“What a tangled web we weave, when first we practice to deceive” Sir Walter Scott.
The most pathetic person in life, to me, is not the inventor of falsehood, but he who spreads it parrot – fashion like invasive cancer. The first person to sell a dummy may do so to ‘entertain’ himself or to test the depth of the analythical mind of his target audience. If nobody falls for it, there it ends. That people naively accepted the lies and took time off their duty to spread it might just turned out to be what Karl Popper called “the unwanted consequences”. A case of a joke stretched too far.
Truth telling has been one of the recurring issues in analytical philosophy. I know for a fact that if we all allow our hearings to credit lies and open our minds to accommodate them, then, we are indirectly calling our rationality to question. This notion of reconstructive thinking is further reinforced by the French philosopher, Rene Discarte who posited the famous Latin quote “ego corgito, ergo sum- ” I think, therefore I am. What this presupposes is that as a moral agent, we cease to exist when our thinking faculty becomes so vitiated as not to perform the function of logical analysis. In a simple analysis, lies pass as nothing challenges them. Just as fake notes circulate when no one refuses them. Simple logic.
What provoked this post was the thought of those who have taken pulling the wools over other people’s faces as a nice pastime. It’s so heart wrenching that lies are now a common trend in the political community. Our society abhors truth telling. It’s so bad that many people will not accept anything as true unless it’s clothed in fashion or gentrified. Exaggerated truth and half truth are lies defined in different form.
Therefore, when I saw some people posting the pictures of “kulikuli Ajimobi and Guguru Bayo Adelabu on social media” my spirit became flattened. Not only because it makes nonsense of the correspondence theory of truth but it portrays, on a worrisome note, the heft of the gullibility of the deceased minds that lack the big eyes to easily note big lies. Unfortunately, not only rampant among the illiterates, the elites, to say most of them, also fall cheaply to the banana peal of the pathological liars particularly on social media. The lies are perfected to resemble the truth. In fact, it takes a diserning mind to detect the fishiness in them.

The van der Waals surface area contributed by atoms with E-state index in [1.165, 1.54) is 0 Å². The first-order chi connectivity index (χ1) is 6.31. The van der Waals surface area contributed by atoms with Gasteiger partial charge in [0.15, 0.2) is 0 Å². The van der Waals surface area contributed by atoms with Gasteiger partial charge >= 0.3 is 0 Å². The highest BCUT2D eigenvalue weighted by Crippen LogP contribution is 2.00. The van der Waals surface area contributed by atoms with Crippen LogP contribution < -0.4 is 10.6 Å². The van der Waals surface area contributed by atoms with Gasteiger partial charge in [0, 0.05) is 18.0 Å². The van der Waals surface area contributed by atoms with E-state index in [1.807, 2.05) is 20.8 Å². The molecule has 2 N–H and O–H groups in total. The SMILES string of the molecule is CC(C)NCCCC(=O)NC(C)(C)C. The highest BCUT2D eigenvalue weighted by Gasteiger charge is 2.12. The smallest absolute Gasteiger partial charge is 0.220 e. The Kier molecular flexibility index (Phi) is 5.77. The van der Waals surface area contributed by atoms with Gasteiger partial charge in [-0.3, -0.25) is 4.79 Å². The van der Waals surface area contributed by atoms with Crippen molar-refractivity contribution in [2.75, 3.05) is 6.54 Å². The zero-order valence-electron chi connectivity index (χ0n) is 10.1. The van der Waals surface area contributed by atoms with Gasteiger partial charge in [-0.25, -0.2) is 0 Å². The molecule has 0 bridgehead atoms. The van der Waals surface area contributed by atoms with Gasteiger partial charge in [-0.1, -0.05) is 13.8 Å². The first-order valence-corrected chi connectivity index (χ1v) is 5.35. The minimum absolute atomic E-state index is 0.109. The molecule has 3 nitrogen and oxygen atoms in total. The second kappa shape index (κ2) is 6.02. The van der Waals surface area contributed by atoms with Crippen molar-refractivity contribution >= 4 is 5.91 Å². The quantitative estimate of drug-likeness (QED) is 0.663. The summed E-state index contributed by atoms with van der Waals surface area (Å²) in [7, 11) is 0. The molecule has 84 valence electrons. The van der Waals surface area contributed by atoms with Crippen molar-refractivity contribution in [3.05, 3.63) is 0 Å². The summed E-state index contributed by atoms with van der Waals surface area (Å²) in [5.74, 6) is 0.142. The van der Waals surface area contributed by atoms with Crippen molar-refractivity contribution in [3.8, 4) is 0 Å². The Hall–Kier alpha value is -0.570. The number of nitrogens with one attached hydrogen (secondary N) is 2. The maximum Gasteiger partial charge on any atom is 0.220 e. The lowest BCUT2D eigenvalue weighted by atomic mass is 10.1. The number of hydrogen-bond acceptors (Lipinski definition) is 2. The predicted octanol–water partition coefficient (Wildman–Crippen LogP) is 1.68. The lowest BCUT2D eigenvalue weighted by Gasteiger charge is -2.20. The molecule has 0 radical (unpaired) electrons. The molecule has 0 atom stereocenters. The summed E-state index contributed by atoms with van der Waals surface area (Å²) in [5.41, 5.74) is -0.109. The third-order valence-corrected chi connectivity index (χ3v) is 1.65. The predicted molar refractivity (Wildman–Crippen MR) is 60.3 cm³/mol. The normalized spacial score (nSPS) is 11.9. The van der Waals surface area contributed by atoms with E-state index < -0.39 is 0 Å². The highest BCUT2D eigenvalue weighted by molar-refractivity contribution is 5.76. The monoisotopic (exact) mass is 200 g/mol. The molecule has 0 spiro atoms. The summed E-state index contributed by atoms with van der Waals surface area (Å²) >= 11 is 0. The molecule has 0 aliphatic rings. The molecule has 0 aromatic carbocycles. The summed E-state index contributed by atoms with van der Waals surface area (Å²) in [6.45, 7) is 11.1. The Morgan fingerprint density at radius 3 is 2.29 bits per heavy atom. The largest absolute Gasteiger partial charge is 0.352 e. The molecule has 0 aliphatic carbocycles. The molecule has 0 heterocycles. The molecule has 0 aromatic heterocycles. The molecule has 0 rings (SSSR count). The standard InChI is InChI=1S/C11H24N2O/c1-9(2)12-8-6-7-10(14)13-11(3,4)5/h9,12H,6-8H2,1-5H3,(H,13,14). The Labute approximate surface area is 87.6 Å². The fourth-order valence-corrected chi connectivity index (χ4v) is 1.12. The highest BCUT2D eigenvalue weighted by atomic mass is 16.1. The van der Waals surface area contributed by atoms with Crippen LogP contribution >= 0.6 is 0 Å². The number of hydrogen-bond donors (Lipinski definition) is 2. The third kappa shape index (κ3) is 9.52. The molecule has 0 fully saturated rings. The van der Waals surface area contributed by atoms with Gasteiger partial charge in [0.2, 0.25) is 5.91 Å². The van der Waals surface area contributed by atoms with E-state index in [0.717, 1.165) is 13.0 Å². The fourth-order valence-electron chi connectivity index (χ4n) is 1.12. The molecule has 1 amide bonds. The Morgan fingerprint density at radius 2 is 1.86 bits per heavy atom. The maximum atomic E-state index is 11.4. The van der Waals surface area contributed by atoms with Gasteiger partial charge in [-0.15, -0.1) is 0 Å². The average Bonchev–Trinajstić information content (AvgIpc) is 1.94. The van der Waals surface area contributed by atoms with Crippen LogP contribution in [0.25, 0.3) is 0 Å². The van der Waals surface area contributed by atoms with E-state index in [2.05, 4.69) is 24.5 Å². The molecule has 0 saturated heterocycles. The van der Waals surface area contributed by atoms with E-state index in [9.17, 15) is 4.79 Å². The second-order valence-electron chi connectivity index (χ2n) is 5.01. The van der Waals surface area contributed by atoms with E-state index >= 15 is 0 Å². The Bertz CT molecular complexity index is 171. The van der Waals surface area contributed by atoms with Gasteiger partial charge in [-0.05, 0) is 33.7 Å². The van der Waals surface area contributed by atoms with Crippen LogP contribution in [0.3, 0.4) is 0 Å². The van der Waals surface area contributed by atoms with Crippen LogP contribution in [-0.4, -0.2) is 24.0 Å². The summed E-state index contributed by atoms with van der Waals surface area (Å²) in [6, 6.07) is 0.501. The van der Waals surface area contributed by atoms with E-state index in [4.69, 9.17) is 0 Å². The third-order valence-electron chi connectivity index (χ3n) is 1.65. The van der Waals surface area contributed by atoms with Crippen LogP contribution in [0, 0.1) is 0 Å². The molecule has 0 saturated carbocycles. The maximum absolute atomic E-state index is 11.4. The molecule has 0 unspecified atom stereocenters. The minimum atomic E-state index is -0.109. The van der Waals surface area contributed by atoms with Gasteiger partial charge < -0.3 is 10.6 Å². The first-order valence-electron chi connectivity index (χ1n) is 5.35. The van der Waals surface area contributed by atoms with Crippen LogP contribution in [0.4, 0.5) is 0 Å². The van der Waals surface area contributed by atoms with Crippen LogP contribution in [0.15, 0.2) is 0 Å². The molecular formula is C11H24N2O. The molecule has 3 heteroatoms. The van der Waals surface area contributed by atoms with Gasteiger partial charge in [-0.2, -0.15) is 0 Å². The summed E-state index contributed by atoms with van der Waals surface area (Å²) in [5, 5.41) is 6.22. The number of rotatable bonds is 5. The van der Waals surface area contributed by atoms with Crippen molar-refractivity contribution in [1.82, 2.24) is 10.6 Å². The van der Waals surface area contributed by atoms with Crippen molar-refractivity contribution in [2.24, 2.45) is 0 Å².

Hatchback to the 2011 Elections, we were all rudely awoken one fathful day to the rumour of the then governor hypnotising school children with spiritual beancake and rice. Like a bonfire, the rumor spread in no time and every parents filed out to pick their children and wards in haste to prevent the catastrophe of being used for rituals for the sitting governor to win the election. Till date, nobody bothered to ferret out the source of the falsehood. The lies assumed “a talk and stuck” disposition. But truly speaking, it sulks.
We are in the same bus today, just as the general election was approaching in 2001. The political climate has begun once again to clouded with tissue of lies, barefaced lies. Our social media is inundated with nothing but either ‘masked truth’ or pure lies. Many unsuspecting public take those lies hook line and sinkers. That’s the tragic burden our democracy suffers.
For crying out loud, how can someone convince me that a sitting governor would not find any other thing to lure voters other than by doling out a packaged kulikuli or Guguru. How do we connect this preposterous preposition with rationality?. Or put in another way, why do we as a people love to hear lies and spread lies? When does that become our natural propensity. I was pushed to demand from one of the promoters of the “Kulikuli Ajimobi ‘ concorted lies for a proof. Of course, as expected, the only proof he could muster was that he copied it from another person’s post. How glib! When society tend to stay glued to falsehood and accept it as truth, Of what impact is the identity theory of truth postulated by Morro and Russell?
Not until we all developed the mind to sheave truth from lies, we will keep encouraging the spread of what philosophers call “a lie of commission”. We should begin all enquiry, like Rene Descartes advised, with a doubt. To doubt is to double check information. And this is the only way we can put inveterate liars into shame. Falsehood of the hearts deprave all good dispositions.
The inventors of “kulikuli Ajimobi and Guguru Bayo” might whimsically shrugged it off as another “ibon oselu”, any right thinking person will see it as a product of falsehood of the heart. The height of moral depravity.
That’s what it is.